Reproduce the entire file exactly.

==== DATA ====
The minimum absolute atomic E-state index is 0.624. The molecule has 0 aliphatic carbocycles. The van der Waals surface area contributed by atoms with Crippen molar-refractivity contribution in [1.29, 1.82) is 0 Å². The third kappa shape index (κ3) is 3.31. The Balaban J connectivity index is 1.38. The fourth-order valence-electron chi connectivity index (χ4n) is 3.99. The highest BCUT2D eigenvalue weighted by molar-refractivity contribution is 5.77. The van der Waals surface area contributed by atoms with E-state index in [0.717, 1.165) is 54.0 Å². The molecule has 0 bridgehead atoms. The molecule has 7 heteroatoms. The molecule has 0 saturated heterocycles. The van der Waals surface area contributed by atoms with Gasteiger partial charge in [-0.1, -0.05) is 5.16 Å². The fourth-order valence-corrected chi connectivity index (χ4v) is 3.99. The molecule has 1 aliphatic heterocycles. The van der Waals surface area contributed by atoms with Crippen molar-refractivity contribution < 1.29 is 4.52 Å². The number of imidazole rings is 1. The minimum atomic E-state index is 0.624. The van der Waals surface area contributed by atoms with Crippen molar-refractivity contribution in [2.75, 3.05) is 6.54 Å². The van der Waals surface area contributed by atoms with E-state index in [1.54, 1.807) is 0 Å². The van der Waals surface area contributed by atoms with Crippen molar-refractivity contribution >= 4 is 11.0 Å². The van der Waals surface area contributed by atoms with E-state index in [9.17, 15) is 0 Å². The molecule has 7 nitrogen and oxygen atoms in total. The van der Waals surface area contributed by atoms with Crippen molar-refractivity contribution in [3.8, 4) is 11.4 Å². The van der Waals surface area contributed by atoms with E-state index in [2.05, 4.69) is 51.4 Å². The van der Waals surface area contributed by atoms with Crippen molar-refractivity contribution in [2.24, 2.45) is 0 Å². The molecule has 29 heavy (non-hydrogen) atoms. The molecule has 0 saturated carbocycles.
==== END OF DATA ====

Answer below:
The minimum absolute atomic E-state index is 0.624. The molecule has 0 aliphatic carbocycles. The van der Waals surface area contributed by atoms with Crippen molar-refractivity contribution in [1.29, 1.82) is 0 Å². The third kappa shape index (κ3) is 3.31. The Balaban J connectivity index is 1.38. The fourth-order valence-electron chi connectivity index (χ4n) is 3.99. The highest BCUT2D eigenvalue weighted by molar-refractivity contribution is 5.77. The van der Waals surface area contributed by atoms with E-state index in [0.717, 1.165) is 54.0 Å². The molecule has 0 bridgehead atoms. The molecule has 7 heteroatoms. The molecule has 0 saturated heterocycles. The van der Waals surface area contributed by atoms with Gasteiger partial charge in [-0.1, -0.05) is 5.16 Å². The fourth-order valence-corrected chi connectivity index (χ4v) is 3.99. The molecule has 1 aliphatic heterocycles. The van der Waals surface area contributed by atoms with Crippen molar-refractivity contribution < 1.29 is 4.52 Å². The number of imidazole rings is 1. The minimum atomic E-state index is 0.624. The van der Waals surface area contributed by atoms with Crippen molar-refractivity contribution in [2.75, 3.05) is 6.54 Å². The van der Waals surface area contributed by atoms with E-state index in [1.54, 1.807) is 0 Å². The van der Waals surface area contributed by atoms with Crippen molar-refractivity contribution >= 4 is 11.0 Å². The van der Waals surface area contributed by atoms with E-state index in [9.17, 15) is 0 Å². The molecule has 7 nitrogen and oxygen atoms in total. The van der Waals surface area contributed by atoms with Crippen molar-refractivity contribution in [3.8, 4) is 11.4 Å². The van der Waals surface area contributed by atoms with E-state index in [2.05, 4.69) is 51.4 Å². The van der Waals surface area contributed by atoms with Crippen molar-refractivity contribution in [2.24, 2.45) is 0 Å². The molecule has 29 heavy (non-hydrogen) atoms. The molecule has 0 saturated carbocycles.